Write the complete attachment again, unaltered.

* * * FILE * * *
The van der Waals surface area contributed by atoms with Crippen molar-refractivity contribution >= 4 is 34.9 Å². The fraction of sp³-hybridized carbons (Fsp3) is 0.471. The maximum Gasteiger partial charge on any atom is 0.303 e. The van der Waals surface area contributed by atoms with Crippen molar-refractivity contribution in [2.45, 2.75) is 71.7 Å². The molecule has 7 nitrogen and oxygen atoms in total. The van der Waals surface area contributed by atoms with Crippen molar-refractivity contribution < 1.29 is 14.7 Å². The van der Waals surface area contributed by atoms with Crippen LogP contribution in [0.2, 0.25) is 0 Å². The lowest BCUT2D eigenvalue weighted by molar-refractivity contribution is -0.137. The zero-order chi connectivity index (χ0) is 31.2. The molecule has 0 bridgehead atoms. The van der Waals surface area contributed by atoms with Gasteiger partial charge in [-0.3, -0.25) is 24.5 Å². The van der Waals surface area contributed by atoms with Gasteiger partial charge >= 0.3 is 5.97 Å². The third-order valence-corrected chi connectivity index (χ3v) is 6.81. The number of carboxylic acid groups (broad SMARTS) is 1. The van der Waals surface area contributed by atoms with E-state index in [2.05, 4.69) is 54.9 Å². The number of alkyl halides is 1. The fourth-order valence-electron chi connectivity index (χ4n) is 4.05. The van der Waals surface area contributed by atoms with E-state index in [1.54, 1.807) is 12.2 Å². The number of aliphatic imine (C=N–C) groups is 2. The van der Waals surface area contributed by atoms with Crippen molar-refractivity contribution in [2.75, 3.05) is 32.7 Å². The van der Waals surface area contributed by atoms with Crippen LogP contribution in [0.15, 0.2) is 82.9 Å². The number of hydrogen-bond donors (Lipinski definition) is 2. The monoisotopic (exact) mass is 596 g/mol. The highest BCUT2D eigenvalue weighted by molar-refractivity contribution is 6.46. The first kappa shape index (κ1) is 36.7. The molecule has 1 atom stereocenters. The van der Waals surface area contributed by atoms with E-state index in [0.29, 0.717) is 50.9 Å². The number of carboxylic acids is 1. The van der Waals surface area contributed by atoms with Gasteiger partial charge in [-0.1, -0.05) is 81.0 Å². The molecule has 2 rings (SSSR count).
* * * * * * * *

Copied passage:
The van der Waals surface area contributed by atoms with Crippen molar-refractivity contribution >= 4 is 34.9 Å². The fraction of sp³-hybridized carbons (Fsp3) is 0.471. The maximum Gasteiger partial charge on any atom is 0.303 e. The van der Waals surface area contributed by atoms with Crippen molar-refractivity contribution in [2.45, 2.75) is 71.7 Å². The molecule has 7 nitrogen and oxygen atoms in total. The van der Waals surface area contributed by atoms with Crippen molar-refractivity contribution < 1.29 is 14.7 Å². The van der Waals surface area contributed by atoms with Crippen LogP contribution in [0.2, 0.25) is 0 Å². The lowest BCUT2D eigenvalue weighted by molar-refractivity contribution is -0.137. The zero-order chi connectivity index (χ0) is 31.2. The molecule has 0 bridgehead atoms. The van der Waals surface area contributed by atoms with Gasteiger partial charge in [-0.3, -0.25) is 24.5 Å². The van der Waals surface area contributed by atoms with Gasteiger partial charge >= 0.3 is 5.97 Å². The third-order valence-corrected chi connectivity index (χ3v) is 6.81. The number of carboxylic acid groups (broad SMARTS) is 1. The van der Waals surface area contributed by atoms with E-state index in [2.05, 4.69) is 54.9 Å². The number of alkyl halides is 1. The fourth-order valence-electron chi connectivity index (χ4n) is 4.05. The van der Waals surface area contributed by atoms with E-state index in [1.54, 1.807) is 12.2 Å². The number of aliphatic imine (C=N–C) groups is 2. The van der Waals surface area contributed by atoms with Crippen molar-refractivity contribution in [2.75, 3.05) is 32.7 Å². The van der Waals surface area contributed by atoms with Crippen LogP contribution in [0.15, 0.2) is 82.9 Å². The number of hydrogen-bond donors (Lipinski definition) is 2. The monoisotopic (exact) mass is 596 g/mol. The highest BCUT2D eigenvalue weighted by molar-refractivity contribution is 6.46. The first kappa shape index (κ1) is 36.7. The molecule has 1 atom stereocenters. The van der Waals surface area contributed by atoms with E-state index in [0.29, 0.717) is 50.9 Å². The number of carboxylic acids is 1. The van der Waals surface area contributed by atoms with Gasteiger partial charge in [-0.1, -0.05) is 81.0 Å². The molecule has 2 rings (SSSR count).